Horatius Bonar writing on Sturdy Doctrine and Strong Zeal in Missions–

 

What we need as the true stimulus to missionary action, and the true power of missionary endurance and bravery, is not the Arminian dogma of aimless benevolence, but the Calvinistic recognition of an irresistible divine purpose.

 

It is this that must form the basis of our working plans, our missionary directory, our incentive to missionary enterprise, our consolation under failure and resistance and reproach. If, indeed, the work of missions be merely one of the many schemes of human benevolence, like that of a society for clothing the naked or feeding the hungry, there might be felt to be a necessity for a belief in universal and immediate success. If Jewish or Gentile unbelief and alienation from God were things that could be reached by moral suasion and human warmth; if men’s souls were within our reach as completely as their bodies; then God’s definite purpose as to salvation would be of little moment.

 

But if the estrangement of humanity from God be a thing quite beyond man and man’s argument or eloquence; if the resistance of the human will be a thing of almost inconceivable potency, and if the subjugation of that will require the direct putting forth of Omnipotence, such as that which created heaven and earth, then God’s purpose is the first and last thing to be considered when going forth to deal with either Jew or Gentile. Other considerations may light up a false fire and produce a fair-seeming zeal, but only the knowledge of a divine purpose can bring a man into a right missionary position, fill him with missionary devotedness, and nerve him in the hour of disappointment or discomfiture. “Even so, Father, for so it seemed good in Thy sight,” was the truth on which the Son of God rested in the day of Israel’s first rejection of His word; and it is just on such a truth as this,—a truth that lifts the divine purpose into its true place,—that each of us, whether minister or missionary, must rest in a day of apparent failure.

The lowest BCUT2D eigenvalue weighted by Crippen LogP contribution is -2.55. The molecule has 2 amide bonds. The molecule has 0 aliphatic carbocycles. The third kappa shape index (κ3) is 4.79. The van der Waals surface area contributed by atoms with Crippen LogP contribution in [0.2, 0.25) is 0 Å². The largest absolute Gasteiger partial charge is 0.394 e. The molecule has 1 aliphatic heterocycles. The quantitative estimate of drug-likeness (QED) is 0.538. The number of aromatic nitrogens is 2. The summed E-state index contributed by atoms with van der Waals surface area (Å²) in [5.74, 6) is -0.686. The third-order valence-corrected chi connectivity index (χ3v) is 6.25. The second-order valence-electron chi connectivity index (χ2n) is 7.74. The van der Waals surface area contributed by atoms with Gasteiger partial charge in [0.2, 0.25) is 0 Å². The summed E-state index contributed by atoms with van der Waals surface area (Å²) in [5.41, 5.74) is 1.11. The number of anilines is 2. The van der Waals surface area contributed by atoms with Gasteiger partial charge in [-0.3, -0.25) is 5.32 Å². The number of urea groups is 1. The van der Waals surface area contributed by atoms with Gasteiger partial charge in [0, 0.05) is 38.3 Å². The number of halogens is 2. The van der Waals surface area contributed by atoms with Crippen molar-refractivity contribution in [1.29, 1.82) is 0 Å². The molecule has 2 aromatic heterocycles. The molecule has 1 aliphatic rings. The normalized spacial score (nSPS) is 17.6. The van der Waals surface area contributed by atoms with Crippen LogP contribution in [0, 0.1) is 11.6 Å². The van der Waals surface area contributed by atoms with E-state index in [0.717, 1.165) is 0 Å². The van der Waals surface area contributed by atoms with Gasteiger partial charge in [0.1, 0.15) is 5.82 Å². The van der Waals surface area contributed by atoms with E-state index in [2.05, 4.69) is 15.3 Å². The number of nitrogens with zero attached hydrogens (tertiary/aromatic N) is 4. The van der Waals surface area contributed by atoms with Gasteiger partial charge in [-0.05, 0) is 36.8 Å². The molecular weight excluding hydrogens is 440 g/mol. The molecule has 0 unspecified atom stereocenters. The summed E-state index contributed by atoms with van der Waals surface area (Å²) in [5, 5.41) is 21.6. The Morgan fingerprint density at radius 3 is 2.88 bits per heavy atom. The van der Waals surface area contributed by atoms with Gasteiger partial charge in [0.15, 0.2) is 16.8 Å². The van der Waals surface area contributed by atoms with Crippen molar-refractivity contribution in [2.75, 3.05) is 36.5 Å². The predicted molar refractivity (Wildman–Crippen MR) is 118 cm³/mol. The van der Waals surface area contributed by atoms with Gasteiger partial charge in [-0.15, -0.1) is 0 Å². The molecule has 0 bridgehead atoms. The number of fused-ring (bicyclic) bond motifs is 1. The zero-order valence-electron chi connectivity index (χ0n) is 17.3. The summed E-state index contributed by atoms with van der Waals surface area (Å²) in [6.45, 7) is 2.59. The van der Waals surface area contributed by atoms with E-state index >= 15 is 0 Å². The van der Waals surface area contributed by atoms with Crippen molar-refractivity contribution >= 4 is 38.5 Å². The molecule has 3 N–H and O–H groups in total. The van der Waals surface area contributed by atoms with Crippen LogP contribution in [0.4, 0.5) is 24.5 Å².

The Pauline, or if you like, the Calvinistic scheme, which connects all work for God with a definite purpose, and not with an indefinite wish, is that which alone can make us either comfortable or successful. Armed with this divine purpose, we feel ourselves invincible.; nay, we are assured of being victorious. Having ascertained God’s purpose, and adopted it as the basis of our operations, we feel that we are in sympathy with God while working for Him. And it is this sympathy, this oneness of mind with God, that cheers us and sustains. He ever wins who sides with God. We shall thus be better fitted for enduring hardness, for ‘spending and being spent’; that is, for expending ourselves, till all that is in us is expended.